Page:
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Entry deterrence/accommodation with imperfect strategic thinking capability

Yuxin Chen () and Ozge Turut ()
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Yuxin Chen: New York University Shanghai
Ozge Turut: Sabanci University

Quantitative Marketing and Economics (QME), 2018, vol. 16, issue 2, No 2, 175-207

Abstract: Abstract Both through empirical research and laboratory experiments it has been shown that managers are heterogeneous in strategic thinking-i.e., not all the managers can accurately conjecture their competitors’ behavior and actions. In this paper, we examine the entry deterrence/accommodation strategy of an incumbent firm facing a potential entrant that may behave less strategically than the incumbent in the way of conjecturing competitors’ actions and beliefs. We adapt the Cognitive Hierarchy model to capture this heterogeneity among the managers of the entrant firm and the incumbent firm. Surprisingly, we show that the incumbent can deter entry by investing in expanding the market size and the competition may increase the incumbent’s incentive to invest in market expansion. If entry does occur, the market expansion in our model also benefits entrant comparing to the case without market expansion. This feature of our result sets it apart from the standard result in the entry deterrence literature, which tends to suggest that incumbent has to either over-invest in actions harmful to entrant if entry occurs. In our model investing in expanding the market size makes the entrant to update its belief about the incumbent’s strategic thinking capability downward and thus, decreases the entrant’s expected profitability, which in turn deters entry. Our research has important implications especially for emerging markets given that the lack of management talent is a particularly severe problem among local firms in emerging markets and multinational companies pioneer in the emerging markets with great market expansion opportunities have to face the potential entry of local companies.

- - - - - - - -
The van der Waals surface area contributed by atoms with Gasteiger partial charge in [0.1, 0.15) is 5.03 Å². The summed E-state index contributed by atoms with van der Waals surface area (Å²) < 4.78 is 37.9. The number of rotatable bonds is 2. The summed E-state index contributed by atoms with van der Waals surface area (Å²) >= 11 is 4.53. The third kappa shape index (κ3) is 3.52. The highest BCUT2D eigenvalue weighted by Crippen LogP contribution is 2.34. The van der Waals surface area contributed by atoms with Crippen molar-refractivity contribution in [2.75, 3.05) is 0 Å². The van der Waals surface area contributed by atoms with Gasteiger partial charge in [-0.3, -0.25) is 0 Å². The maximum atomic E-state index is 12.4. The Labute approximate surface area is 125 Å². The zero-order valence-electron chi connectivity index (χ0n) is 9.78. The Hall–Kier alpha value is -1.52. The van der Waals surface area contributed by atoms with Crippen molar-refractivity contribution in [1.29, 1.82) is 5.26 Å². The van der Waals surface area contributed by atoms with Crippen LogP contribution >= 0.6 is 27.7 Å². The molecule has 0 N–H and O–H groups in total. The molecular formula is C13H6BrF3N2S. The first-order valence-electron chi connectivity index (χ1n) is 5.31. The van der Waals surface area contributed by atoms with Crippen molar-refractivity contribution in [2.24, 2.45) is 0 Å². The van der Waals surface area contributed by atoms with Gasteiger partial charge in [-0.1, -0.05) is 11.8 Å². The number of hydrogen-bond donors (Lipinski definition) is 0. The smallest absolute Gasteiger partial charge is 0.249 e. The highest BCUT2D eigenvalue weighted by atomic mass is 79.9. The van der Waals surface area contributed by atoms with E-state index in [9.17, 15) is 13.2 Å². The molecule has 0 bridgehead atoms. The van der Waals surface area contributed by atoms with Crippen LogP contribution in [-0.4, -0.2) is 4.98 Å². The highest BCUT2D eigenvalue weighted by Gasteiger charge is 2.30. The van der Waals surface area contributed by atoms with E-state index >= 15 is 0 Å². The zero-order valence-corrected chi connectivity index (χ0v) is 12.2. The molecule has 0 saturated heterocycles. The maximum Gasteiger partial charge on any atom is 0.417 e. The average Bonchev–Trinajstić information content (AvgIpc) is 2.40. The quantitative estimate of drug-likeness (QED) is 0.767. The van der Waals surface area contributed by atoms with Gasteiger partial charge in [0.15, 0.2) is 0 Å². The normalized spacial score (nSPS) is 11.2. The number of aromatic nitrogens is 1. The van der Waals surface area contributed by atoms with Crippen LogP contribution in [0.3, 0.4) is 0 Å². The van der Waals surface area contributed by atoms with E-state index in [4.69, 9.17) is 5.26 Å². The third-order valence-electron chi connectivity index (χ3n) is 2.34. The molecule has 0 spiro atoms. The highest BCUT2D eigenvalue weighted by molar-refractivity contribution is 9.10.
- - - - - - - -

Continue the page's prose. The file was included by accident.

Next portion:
Keywords: Cognitive hierarchy; Strategic rationality; Competitive strategy (search for similar items in EconPapers)
JEL-codes: D41 D91 M21 M31 (search for similar items in EconPapers)
Date: 2018
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DOI: 10.1007/s11129-017-9195-8

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